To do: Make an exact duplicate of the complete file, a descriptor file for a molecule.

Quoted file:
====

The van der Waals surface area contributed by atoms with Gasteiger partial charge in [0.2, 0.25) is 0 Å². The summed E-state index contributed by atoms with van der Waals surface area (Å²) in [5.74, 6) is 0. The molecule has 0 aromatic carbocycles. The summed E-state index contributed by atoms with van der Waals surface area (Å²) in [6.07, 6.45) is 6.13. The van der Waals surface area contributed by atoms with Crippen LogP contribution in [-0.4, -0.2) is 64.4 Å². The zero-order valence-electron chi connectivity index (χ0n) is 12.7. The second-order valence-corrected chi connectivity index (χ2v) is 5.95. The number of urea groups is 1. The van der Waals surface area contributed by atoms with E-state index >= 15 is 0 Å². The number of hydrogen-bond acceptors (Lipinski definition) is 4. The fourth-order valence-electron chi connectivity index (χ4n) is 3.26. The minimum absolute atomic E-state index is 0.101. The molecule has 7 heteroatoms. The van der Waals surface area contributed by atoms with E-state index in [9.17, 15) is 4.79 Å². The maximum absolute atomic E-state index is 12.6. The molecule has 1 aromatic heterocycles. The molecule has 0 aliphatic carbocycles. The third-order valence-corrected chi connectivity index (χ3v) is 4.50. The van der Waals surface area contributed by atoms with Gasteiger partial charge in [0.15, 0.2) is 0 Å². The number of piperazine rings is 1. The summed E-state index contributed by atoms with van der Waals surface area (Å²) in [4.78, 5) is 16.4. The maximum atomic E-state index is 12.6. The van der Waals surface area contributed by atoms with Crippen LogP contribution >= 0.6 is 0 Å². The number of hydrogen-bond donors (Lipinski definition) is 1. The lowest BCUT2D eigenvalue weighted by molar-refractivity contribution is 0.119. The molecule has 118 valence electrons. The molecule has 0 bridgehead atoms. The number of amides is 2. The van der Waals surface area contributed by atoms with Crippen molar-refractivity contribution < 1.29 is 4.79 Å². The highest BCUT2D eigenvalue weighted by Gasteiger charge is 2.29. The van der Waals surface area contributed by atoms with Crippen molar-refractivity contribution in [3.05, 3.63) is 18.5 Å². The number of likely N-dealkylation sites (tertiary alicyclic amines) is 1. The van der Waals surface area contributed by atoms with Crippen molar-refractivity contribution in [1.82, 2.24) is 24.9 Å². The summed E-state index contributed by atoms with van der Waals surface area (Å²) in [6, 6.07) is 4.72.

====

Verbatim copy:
The van der Waals surface area contributed by atoms with Gasteiger partial charge in [0.2, 0.25) is 0 Å². The summed E-state index contributed by atoms with van der Waals surface area (Å²) in [5.74, 6) is 0. The molecule has 0 aromatic carbocycles. The summed E-state index contributed by atoms with van der Waals surface area (Å²) in [6.07, 6.45) is 6.13. The van der Waals surface area contributed by atoms with Crippen LogP contribution in [-0.4, -0.2) is 64.4 Å². The zero-order valence-electron chi connectivity index (χ0n) is 12.7. The second-order valence-corrected chi connectivity index (χ2v) is 5.95. The number of urea groups is 1. The van der Waals surface area contributed by atoms with E-state index >= 15 is 0 Å². The number of hydrogen-bond acceptors (Lipinski definition) is 4. The fourth-order valence-electron chi connectivity index (χ4n) is 3.26. The minimum absolute atomic E-state index is 0.101. The molecule has 7 heteroatoms. The van der Waals surface area contributed by atoms with E-state index in [9.17, 15) is 4.79 Å². The maximum absolute atomic E-state index is 12.6. The molecule has 1 aromatic heterocycles. The molecule has 0 aliphatic carbocycles. The third-order valence-corrected chi connectivity index (χ3v) is 4.50. The van der Waals surface area contributed by atoms with Gasteiger partial charge in [0.15, 0.2) is 0 Å². The number of piperazine rings is 1. The summed E-state index contributed by atoms with van der Waals surface area (Å²) in [4.78, 5) is 16.4. The maximum atomic E-state index is 12.6. The van der Waals surface area contributed by atoms with Crippen LogP contribution >= 0.6 is 0 Å². The number of hydrogen-bond donors (Lipinski definition) is 1. The lowest BCUT2D eigenvalue weighted by molar-refractivity contribution is 0.119. The molecule has 118 valence electrons. The molecule has 0 bridgehead atoms. The number of amides is 2. The van der Waals surface area contributed by atoms with Crippen molar-refractivity contribution < 1.29 is 4.79 Å². The highest BCUT2D eigenvalue weighted by Gasteiger charge is 2.29. The van der Waals surface area contributed by atoms with Crippen molar-refractivity contribution in [3.05, 3.63) is 18.5 Å². The number of likely N-dealkylation sites (tertiary alicyclic amines) is 1. The van der Waals surface area contributed by atoms with Crippen molar-refractivity contribution in [1.82, 2.24) is 24.9 Å². The summed E-state index contributed by atoms with van der Waals surface area (Å²) in [6, 6.07) is 4.72.